I recently started using FreeAgent accounting software and it really is fantastic!
My referral code: 448wj080
It is completely stress-free and a joy to use. I was sceptical at first, but after trying it free for 30 days I could immediately see how it could turn a day working on my accounts into just a few hours, if not minutes. You can upload bank statements (or even have them import automatically if your bank supports feeds through DataServices), 'explain' transactions and it learns and categorizes each one, so that next time you upload a statement it will already know what most things are!
After recently purchasing a MacBook Air, one of the first things I wanted to do was install Firefox and copy my user profile with all my addons and history onto my new machine. Being a first time OS X user meant that this proved a little trickier than anticipated.
Although this post is meant as more of a personal reminder for myself on how to enable and disable hidden files and folders in OS X, I'll include some brief notes for anyone that may need to use Firefox profile manager to manage their profile.
Soon after playing with a friend's iPhone I was hooked. Then, to obtain my own handset, I was forced to change onto the o2 network because of the exclusivity deal they initially had with Apple to resell the handset in the UK. Since owning an iPhone, I honestly don't think I would ever consider purchasing a non Apple handset in the future! But, like all devices, even the iPhone has it's flaws. I had an issue recently when I tried to change the length of time my iPhone rings before voicemail activates.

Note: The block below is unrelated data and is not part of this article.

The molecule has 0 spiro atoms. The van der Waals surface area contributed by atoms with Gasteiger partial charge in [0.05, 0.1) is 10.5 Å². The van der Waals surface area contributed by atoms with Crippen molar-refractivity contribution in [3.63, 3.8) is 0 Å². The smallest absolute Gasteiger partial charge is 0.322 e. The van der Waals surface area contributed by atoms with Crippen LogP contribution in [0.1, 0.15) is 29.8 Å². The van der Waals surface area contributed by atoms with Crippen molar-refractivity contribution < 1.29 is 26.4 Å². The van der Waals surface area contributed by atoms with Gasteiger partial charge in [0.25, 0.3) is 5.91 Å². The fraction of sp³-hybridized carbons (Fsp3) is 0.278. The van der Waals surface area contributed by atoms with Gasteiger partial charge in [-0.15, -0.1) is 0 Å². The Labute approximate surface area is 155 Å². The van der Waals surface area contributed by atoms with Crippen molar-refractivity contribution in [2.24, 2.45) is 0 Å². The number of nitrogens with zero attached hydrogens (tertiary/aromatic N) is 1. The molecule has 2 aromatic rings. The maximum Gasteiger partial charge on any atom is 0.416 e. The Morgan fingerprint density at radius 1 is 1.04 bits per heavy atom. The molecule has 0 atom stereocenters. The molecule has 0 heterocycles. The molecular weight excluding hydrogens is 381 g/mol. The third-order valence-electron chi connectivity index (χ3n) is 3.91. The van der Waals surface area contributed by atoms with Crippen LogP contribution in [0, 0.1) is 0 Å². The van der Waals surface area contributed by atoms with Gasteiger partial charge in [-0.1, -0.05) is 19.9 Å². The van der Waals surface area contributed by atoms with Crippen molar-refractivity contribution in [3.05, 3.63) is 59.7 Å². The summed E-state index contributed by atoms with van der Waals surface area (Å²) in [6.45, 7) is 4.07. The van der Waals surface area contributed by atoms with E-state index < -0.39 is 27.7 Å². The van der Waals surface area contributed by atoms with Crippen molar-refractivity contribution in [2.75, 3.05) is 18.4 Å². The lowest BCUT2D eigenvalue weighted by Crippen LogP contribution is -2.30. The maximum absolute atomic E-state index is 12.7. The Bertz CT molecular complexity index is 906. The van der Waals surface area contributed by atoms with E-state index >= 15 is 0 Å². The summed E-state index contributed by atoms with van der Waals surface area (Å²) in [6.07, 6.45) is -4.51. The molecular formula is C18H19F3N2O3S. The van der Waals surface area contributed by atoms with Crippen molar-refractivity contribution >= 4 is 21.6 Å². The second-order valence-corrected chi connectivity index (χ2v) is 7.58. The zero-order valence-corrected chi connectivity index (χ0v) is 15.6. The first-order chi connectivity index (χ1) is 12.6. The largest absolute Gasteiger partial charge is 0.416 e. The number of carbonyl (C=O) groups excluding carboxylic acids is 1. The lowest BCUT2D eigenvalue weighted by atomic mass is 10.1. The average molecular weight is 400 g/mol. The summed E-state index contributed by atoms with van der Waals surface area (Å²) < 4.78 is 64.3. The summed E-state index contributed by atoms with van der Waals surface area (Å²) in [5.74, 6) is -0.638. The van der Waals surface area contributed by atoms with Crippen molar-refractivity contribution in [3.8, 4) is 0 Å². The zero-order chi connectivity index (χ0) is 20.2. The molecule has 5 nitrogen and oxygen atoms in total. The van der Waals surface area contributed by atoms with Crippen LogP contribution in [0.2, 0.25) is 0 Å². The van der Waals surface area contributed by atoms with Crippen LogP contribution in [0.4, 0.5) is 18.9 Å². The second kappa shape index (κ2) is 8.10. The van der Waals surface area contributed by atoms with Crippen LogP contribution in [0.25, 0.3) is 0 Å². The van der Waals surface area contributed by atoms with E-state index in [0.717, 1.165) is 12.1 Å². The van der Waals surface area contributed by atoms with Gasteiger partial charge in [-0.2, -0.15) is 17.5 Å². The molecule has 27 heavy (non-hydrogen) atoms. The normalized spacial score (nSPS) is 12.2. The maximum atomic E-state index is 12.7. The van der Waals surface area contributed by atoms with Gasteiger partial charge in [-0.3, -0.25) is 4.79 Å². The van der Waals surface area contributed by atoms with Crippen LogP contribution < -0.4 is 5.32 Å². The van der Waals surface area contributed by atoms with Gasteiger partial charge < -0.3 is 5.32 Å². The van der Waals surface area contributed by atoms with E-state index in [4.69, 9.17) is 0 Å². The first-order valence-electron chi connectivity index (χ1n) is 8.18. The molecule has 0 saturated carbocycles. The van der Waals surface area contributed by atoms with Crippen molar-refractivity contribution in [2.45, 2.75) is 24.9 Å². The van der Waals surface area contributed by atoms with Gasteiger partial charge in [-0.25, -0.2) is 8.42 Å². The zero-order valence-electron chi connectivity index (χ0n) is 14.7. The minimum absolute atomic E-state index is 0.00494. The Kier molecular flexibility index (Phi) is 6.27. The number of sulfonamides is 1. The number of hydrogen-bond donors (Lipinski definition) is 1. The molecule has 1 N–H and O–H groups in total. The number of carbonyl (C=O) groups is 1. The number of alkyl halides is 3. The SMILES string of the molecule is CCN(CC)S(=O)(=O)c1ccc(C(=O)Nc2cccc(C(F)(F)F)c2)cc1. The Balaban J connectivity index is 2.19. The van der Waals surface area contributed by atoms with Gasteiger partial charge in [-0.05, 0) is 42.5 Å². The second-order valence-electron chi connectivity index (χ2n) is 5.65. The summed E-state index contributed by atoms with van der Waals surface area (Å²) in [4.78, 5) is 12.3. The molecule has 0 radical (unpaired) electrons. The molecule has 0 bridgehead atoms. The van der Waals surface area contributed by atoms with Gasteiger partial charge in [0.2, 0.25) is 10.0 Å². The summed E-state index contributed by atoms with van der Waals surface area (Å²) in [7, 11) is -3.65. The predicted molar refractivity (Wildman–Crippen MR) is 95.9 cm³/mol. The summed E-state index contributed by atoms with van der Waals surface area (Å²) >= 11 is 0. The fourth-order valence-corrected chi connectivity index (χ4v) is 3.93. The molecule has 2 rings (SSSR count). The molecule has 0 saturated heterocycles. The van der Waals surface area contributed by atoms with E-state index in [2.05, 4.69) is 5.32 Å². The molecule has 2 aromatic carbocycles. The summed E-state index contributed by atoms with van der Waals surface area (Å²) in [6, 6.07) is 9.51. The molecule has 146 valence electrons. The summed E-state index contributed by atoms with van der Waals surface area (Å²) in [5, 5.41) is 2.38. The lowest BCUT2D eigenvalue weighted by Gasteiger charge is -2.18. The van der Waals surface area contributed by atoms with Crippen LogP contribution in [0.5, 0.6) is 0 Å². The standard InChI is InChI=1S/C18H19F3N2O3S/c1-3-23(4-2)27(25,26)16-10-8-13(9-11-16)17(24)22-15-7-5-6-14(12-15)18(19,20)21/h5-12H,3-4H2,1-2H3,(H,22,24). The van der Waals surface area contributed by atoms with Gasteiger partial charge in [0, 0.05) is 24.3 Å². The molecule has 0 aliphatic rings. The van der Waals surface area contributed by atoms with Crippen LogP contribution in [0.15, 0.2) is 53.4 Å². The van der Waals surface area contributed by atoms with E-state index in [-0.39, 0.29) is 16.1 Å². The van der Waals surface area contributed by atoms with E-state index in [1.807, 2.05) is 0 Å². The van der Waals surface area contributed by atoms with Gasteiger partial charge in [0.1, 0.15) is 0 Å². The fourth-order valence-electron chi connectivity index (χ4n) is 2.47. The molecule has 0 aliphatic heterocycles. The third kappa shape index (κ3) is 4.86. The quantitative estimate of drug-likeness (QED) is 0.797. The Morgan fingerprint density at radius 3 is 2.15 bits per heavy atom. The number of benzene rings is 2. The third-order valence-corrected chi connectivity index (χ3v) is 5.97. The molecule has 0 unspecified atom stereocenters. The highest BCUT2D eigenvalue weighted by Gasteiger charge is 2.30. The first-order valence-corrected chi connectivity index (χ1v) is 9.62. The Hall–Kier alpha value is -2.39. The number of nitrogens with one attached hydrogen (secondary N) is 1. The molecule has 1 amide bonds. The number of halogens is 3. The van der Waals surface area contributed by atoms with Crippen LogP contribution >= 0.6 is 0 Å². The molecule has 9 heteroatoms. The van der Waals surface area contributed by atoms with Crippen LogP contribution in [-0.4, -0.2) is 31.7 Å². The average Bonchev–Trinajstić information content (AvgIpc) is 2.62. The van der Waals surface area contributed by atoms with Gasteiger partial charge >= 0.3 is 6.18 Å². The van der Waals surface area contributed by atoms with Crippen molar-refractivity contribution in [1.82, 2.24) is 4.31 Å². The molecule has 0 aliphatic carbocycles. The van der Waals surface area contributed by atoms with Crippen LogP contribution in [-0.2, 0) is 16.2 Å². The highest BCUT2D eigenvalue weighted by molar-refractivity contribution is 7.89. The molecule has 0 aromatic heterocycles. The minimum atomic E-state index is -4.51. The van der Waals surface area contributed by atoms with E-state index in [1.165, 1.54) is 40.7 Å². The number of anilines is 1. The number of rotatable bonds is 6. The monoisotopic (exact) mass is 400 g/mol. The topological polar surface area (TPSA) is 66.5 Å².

Since I recently changed employers, a new responsibility that I have undertaken is the upkeep/maintenance of a single BlackBerry Enterprise Server installation and the handsets used in conjunction with it. I had never owned a BlackBerry handset but I had looked at both BlackBerry server and handset technology in my previous role as a consideration for mobile workers. Last week, I was given a BlackBerry Curve 8310 handset by a user that reported they were unable to open any attachments - although in this case more specifically a PDF.